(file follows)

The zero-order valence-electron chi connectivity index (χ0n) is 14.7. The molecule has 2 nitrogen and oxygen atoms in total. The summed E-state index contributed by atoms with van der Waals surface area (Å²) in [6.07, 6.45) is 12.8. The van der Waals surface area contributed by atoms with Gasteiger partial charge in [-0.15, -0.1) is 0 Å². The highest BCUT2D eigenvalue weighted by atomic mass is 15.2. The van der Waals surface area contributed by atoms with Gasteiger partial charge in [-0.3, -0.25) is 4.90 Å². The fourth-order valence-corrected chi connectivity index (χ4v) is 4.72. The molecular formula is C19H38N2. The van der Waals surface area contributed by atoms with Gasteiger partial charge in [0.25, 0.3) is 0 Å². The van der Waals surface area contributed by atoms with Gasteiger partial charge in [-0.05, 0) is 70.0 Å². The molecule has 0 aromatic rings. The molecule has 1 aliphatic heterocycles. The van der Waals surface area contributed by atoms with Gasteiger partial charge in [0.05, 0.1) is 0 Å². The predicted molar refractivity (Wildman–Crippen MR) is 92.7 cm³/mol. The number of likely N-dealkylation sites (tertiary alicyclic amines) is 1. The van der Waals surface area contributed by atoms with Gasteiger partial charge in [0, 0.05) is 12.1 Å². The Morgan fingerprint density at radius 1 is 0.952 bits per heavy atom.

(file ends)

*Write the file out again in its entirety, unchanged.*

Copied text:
The zero-order valence-electron chi connectivity index (χ0n) is 14.7. The molecule has 2 nitrogen and oxygen atoms in total. The summed E-state index contributed by atoms with van der Waals surface area (Å²) in [6.07, 6.45) is 12.8. The van der Waals surface area contributed by atoms with Gasteiger partial charge in [-0.15, -0.1) is 0 Å². The highest BCUT2D eigenvalue weighted by atomic mass is 15.2. The van der Waals surface area contributed by atoms with Gasteiger partial charge in [-0.3, -0.25) is 4.90 Å². The fourth-order valence-corrected chi connectivity index (χ4v) is 4.72. The molecular formula is C19H38N2. The van der Waals surface area contributed by atoms with Gasteiger partial charge in [0.25, 0.3) is 0 Å². The van der Waals surface area contributed by atoms with Gasteiger partial charge in [-0.05, 0) is 70.0 Å². The molecule has 0 aromatic rings. The molecule has 1 aliphatic heterocycles. The van der Waals surface area contributed by atoms with Gasteiger partial charge in [0.05, 0.1) is 0 Å². The predicted molar refractivity (Wildman–Crippen MR) is 92.7 cm³/mol. The number of likely N-dealkylation sites (tertiary alicyclic amines) is 1. The van der Waals surface area contributed by atoms with Gasteiger partial charge in [0, 0.05) is 12.1 Å². The Morgan fingerprint density at radius 1 is 0.952 bits per heavy atom.